In one of the most amusing battles, our hero is pitted against alien humanoids that are all an an inch tall, and the best military solution to eradicating his dreadful foe, (in an age of instaneous space travel, nanotech armor and weapons that can meet nearly every need except actually protecting the soldier from being blown away by common projectiles, including rocks,) is to have the soldiers run around and stomp on their tiny human like foes, (which leads the hero into a great depression over the morality of war.) Gimme a break...
The author's concept of normal conversation sounds like people who are constantly trying, (too hard by half,) to be clever and filled with high wit rather than people who actually possess these traits.
I got the kindle version, and it wasn't worth the money spent. The only mildly redeeming aspect after an intriguing beginning was the unintentional humor
The characters are all comic book stereotypes, with about as much depth as your average comic book's thickness, from alien enemies to mankind's heroic defenders.
Some interesting concepts that fell flat due to a lack of imagination and even basic knowledge about the basic subject, (warfare,) the author is trying to write about.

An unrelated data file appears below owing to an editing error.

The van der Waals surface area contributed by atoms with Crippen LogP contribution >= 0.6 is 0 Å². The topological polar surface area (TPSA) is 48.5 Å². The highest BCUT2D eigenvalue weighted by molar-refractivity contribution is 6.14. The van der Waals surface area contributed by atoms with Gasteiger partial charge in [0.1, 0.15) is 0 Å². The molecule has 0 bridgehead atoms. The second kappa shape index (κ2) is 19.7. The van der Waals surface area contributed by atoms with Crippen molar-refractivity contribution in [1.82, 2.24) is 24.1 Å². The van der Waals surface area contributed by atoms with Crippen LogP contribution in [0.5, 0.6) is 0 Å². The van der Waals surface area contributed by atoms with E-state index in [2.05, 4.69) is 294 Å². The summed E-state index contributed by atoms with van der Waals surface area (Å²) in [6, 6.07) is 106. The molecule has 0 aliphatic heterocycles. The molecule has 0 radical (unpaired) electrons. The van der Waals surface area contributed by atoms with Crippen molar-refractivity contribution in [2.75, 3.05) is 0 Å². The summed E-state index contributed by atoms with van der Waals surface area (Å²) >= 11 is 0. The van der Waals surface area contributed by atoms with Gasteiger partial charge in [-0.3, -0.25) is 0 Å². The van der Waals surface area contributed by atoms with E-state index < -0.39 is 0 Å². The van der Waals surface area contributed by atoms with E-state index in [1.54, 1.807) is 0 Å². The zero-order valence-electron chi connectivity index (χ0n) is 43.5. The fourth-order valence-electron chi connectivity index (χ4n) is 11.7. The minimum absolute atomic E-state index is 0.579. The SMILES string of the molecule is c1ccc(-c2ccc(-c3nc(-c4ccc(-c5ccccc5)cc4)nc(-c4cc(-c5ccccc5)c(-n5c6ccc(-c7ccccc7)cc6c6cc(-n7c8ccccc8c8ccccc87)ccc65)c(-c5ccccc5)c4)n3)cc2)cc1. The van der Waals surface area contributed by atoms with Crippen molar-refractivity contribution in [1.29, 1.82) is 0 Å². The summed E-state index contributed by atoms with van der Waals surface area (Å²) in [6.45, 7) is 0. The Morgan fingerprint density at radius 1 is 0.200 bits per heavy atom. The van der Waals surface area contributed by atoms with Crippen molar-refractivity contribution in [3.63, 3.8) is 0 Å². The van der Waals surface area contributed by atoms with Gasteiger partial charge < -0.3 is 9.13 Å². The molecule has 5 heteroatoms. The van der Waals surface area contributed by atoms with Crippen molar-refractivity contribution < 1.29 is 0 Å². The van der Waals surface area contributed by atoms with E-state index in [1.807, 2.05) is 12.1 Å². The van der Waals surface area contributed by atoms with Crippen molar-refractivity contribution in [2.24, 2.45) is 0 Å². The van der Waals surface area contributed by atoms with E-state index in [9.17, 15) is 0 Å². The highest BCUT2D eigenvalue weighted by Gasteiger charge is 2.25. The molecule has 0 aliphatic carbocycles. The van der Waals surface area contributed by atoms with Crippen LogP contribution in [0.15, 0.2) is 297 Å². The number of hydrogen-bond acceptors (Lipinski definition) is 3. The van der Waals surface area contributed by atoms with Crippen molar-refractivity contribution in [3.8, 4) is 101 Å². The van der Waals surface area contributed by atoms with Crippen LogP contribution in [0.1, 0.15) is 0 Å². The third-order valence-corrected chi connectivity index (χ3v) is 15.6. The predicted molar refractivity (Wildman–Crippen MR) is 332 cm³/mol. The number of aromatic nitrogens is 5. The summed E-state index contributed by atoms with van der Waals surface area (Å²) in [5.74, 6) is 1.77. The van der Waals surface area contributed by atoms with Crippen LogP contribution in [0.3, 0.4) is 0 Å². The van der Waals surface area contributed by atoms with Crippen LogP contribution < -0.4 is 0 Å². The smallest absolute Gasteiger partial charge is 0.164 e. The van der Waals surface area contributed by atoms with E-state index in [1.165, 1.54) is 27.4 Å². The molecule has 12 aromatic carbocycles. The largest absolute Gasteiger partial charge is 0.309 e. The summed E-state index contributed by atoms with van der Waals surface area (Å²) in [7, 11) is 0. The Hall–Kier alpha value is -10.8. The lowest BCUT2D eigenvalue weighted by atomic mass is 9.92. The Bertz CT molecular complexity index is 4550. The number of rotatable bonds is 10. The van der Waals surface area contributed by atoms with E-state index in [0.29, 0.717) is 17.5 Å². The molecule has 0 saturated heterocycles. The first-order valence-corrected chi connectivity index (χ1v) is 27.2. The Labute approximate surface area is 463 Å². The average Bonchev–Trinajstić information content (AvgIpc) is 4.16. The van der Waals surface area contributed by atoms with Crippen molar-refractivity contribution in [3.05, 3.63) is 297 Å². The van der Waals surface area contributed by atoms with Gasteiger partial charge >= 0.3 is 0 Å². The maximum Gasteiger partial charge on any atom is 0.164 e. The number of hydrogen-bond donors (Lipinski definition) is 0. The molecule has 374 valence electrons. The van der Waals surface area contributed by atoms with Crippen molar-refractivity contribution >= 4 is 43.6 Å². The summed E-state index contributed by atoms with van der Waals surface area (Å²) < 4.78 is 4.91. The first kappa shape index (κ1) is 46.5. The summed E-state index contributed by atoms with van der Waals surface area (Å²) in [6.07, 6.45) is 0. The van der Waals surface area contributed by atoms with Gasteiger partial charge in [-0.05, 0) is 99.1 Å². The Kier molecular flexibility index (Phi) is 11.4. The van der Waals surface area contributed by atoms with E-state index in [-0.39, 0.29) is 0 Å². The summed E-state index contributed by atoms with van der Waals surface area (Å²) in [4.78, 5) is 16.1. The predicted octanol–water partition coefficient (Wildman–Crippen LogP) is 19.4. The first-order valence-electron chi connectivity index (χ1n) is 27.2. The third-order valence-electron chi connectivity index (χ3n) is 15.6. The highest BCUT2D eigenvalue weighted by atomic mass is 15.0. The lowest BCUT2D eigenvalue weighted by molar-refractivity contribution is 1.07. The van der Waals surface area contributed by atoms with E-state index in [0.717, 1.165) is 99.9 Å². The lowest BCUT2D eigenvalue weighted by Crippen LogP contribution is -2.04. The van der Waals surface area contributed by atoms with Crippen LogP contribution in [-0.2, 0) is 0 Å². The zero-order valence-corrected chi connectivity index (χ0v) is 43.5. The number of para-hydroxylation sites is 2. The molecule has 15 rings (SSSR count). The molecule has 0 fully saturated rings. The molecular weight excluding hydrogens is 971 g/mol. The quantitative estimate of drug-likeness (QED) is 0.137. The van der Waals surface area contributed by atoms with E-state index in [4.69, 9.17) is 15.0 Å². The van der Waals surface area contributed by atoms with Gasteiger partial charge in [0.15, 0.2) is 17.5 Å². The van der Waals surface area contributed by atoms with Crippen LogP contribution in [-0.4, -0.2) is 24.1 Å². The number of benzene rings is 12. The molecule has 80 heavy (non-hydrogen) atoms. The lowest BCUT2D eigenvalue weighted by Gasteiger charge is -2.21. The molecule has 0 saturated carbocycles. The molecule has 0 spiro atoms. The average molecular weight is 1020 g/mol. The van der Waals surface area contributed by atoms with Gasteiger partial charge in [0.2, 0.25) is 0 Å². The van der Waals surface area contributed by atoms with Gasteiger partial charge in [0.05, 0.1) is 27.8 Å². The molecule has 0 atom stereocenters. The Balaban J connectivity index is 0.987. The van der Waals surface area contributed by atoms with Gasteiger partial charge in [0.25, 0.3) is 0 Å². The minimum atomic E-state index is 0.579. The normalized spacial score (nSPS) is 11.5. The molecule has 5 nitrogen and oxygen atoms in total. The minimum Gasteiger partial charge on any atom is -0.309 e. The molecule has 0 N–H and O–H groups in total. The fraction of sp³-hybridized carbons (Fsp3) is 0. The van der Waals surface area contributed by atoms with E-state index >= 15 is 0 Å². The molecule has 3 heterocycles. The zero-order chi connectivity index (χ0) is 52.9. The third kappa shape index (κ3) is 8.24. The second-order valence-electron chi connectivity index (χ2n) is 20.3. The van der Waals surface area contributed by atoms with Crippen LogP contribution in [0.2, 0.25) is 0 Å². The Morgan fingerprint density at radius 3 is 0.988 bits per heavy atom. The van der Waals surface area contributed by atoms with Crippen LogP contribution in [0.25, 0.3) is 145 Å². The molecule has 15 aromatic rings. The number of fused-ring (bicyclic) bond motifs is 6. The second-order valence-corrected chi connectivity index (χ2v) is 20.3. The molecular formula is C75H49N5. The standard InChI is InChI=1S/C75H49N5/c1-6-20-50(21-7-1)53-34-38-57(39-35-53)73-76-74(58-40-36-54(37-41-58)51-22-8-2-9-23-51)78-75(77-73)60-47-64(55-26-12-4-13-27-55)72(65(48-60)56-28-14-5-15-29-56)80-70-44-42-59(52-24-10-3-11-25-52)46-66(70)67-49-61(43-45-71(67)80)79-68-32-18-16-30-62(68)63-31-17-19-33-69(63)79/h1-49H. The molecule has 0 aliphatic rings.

on July 26, 2007
I must admit that prior to reading this book I was barely aware that 'military SF' existed as a genre. Since this book is considered by some to be a pinnacle work within the field I shall not be investigating it any further.
I have read both "Forever War" and "Starship Troopers", the books most commonly referenced, for comparison, by reviewers of this work. While this book does take some ideas wholesale from the latter, it pains me to see it compared to either of these much more substantial works. Although it is like reading a lesser work from the fifties as it has all clunkiness of mediocre old-style Hard SF. With the benefit of fifty years hindsight I would expect the author to offer something fresher. Anyone who thinks that the author has come up with an original concept, technologically or otherwise should actually read a bit more SF. I don't consider myself to be an expert but I didn't find a truly novel concept in the book.
The author uses two rather irritating devices to make his life easier: firstly it is written in the first person, allowing him to claim that the drab style of the writing is down to the character and the lack of any credible explanations of the book's many inconsistencies is because the character chooses not to give them.